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Sacked doctor loses IPSO complaint against sister newspapers

Sudip SarkerA cancer surgeon sacked for gross misconduct has had his complaint against two sister newspapers rejected by the press watchdog.

Sudip Sarker, left, complained to the Independent Press Standards Organisation over stories in the Birmingham Mail and Birmingham Post, which reported that his mortality rate was twice that of colleagues at Worcestershire Acute Hospitals NHS Trust.

The articles reported on the concerns of campaigners, who had called for a judicial review of the Trust’s actions, after “mortality rates [at the Alexandra Hospital in Redditch] had risen despite health bosses claiming their changes would improve patient safety”.

Complaining under Clause 1 (Accuracy) of the Editors’ Code of Practice, Mr Sarker added it was also inaccurate to reporte he had been sacked due to his mortality rates.

In response, the Post and Mail provided a document from the Royal College of Surgeons (RCS), dated October 2012, which said that the complainant’s 28-day mortality rate was double that of two of his colleagues who undertook colorectal surgery at the Alexandra Hospital over the review period.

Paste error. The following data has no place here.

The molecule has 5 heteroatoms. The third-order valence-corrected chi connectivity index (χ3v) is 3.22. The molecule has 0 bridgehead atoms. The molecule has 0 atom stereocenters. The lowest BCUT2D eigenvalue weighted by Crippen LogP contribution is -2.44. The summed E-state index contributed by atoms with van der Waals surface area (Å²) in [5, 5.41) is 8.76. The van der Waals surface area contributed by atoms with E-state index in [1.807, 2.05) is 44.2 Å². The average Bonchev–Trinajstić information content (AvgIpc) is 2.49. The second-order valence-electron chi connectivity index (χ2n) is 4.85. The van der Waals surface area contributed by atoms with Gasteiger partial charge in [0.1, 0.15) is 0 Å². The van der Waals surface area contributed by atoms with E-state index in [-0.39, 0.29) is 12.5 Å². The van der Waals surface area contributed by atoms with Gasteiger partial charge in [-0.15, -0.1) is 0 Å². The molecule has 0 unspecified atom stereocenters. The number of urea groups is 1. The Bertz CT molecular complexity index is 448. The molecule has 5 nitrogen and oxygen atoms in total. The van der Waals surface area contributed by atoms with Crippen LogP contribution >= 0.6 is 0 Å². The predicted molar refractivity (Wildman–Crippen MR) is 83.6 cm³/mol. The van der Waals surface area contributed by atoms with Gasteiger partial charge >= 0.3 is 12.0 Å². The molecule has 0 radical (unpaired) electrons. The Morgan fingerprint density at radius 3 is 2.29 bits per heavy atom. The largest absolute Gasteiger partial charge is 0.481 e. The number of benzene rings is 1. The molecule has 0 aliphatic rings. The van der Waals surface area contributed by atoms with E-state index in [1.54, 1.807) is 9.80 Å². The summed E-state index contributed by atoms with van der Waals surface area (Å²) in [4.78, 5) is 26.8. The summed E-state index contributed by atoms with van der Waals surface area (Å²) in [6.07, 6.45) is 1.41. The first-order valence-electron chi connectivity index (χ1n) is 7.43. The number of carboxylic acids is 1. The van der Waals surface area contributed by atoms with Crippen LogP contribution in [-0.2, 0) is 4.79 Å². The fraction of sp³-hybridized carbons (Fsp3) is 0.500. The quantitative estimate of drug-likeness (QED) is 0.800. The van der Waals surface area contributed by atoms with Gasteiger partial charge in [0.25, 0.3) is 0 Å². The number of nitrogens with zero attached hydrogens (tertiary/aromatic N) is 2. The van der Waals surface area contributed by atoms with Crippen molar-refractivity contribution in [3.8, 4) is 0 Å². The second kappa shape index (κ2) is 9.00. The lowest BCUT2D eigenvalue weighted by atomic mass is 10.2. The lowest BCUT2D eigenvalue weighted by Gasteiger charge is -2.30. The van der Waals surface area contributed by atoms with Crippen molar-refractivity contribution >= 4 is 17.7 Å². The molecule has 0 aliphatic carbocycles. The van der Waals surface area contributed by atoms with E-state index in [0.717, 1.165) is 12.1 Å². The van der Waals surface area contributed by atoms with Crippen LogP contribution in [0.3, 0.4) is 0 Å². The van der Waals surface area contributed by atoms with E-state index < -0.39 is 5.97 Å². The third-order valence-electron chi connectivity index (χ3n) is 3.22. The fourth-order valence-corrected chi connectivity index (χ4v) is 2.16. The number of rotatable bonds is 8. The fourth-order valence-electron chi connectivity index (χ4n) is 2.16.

But Mr Sarker said that in referencing the RCS report from 2012, Post and Mail had relied upon unadjusted mortality data, which included patients who had palliative operations for terminal cancer, and was therefore misleading.

He declined to confirm the reasons for his dismissal from the hospital, according to IPSO.

The Post and Mail offered to publish a clarification after it came to light that the complainant had attempted to obtain an injunction in order to prevent the Trust from continuing with a disciplinary hearing against him.

The judgment in the injunction hearing set out the charges which Mr Sarker had faced in the disciplinary proceedings which led to his dismissal for gross misconduct, but did not state that he had been dismissed for having double the mortality figures of his colleagues.

IPSO found that in circumstances where restrictions on Mr Sarker’s ability to practice were imposed by the General Medical Council and a finding had been made by the Royal College of Surgeons Rapid Review that his mortality rates were double those of his colleagues, it did not consider that the inaccuracy on this point was significant in the context of the articles.

The complaint was not upheld, and the full adjudication can be read here.